Photos of Conan in Movies

Movie / Stage Vs. Real Fighting & Which Style To Learn

Monday, 13 November 2006

I'm going to tell you straight up now movie fighting and real fighting are very different things.

In a movie you are fighting so the audience can see what you are doing and with the way the fight progresses you are in fact telling a short, violent, story... 

In a real fight - street fight, competition fight, sparring practise - the idea is to disable your opponent, or scare him enough that he quits while you protect yourself from injury.

That makes a stand up fighter completely useless in  a movie. He stands closed. The audience cannot see his facial expressions as he covers his face with his hands and he makes his body as small a target as possible, also his attacks are short and quick - hard for the untrained audience to follow exactly what is happening.

This means the fighter needs to be retrained in stage fighting. That is opening yourself up so the opponent can hit you at the appropriate time, making exaggerated movements so the audience can see that you are going to hit your opponent and then because it was such a big hit that gives him time to make a big reaction for you.

This is called telegraphing your moves. 

So You Want To Learn Stage Fighting? Which Style Should You Learn?

That depends upon what you like.

Personally I have learnt a little Goju Ryu (Karate), a little Muay Thai (kickboxing), a little grappling, Professional Wrestling, some olympic wrestling, a fair bit of 'street fighting' as a security guard at rough joints, and a little bit with some Mixed Martial Arts guys.

You should get good at one or two styles and be passable in several others. Passable meaning you can pull off a 2 minute fight if required (remembering of course that you have plenty of time to rehearse).

Most stage fights won't be stylised like a Ju Jitsu grading of course. You will be able to mix it up and work with your opponent, if you can put together your own fight style it is better for your long term career.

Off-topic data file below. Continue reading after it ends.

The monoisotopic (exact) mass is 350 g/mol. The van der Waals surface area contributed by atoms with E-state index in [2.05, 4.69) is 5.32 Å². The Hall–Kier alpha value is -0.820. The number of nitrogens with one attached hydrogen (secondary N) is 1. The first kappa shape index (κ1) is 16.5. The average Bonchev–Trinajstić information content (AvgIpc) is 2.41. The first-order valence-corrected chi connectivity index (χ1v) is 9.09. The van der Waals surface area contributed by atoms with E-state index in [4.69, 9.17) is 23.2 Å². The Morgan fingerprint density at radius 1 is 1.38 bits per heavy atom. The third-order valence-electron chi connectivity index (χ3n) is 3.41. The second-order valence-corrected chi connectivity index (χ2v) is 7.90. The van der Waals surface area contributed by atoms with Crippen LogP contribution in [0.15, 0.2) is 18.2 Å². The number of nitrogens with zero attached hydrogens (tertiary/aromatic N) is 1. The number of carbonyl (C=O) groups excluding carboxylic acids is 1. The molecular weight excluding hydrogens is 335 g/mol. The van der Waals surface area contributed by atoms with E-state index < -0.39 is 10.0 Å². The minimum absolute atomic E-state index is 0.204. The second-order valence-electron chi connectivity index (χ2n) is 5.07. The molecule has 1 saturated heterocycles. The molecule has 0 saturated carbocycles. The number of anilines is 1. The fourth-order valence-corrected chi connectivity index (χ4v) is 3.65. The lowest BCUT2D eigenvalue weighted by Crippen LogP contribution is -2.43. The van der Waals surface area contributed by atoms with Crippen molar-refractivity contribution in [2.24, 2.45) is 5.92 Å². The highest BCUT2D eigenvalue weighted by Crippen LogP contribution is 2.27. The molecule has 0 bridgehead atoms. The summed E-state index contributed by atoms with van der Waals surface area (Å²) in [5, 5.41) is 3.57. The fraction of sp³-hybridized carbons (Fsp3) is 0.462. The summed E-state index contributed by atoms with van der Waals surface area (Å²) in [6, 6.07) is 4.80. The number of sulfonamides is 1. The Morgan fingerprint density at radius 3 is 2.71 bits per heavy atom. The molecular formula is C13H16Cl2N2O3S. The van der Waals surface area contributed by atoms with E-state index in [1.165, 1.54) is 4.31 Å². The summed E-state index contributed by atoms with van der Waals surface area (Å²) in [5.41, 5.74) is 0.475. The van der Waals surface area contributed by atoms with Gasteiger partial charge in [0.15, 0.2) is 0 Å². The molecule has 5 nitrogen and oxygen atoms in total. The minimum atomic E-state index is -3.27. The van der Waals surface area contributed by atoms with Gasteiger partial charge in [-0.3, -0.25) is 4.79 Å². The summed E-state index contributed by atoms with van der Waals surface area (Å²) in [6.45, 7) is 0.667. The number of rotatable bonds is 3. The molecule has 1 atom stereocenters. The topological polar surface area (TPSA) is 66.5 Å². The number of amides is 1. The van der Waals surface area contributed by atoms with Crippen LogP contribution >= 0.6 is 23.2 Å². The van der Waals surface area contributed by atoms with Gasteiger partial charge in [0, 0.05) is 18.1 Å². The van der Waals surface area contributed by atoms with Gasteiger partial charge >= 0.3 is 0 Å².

If you can work and make your opponent look good to, it will make you entire fight look good and give you better showreels - this too is good for your career. 

So my advice to learn stage fighting would be to learn something suitable to your look and body type - a skinny 5 ft tall guy would look stupid doing professional wrestling moves - but it does not stop some people from trying.

Learn something flashy with spinning kicks, jumping spinning kicks, etc as that seems to be in vogue at the moment and will likely remain so for a while - plus being able to do it is always an ace up the sleeve whether you use it or not.

Then learn your basics. Boxing, punches, straight kicks, headbutts, elbows and knees.

Then practise throwing these fullspeed at a brick wall, this will teach you to "pull" your punches and not hit your opponent during the stage fight. 

There you go.

Put together a showreel of your best combinations against a suitable opponent (friend) with the entire aim to show off every tricky move you can do for your stage fight showreel.

If you watch US movies these days you will sometimes see them cut the camera angles during a fight  so many times it makes your head hurt. This is a clear indication that one or both of the people on screen cannot fight at all. Watch in slow motion to have a laugh at what they can make look good in editing (did I mention film making is a team sport?)

So if you want to learn stage fighting get out there and practise.... a lot.

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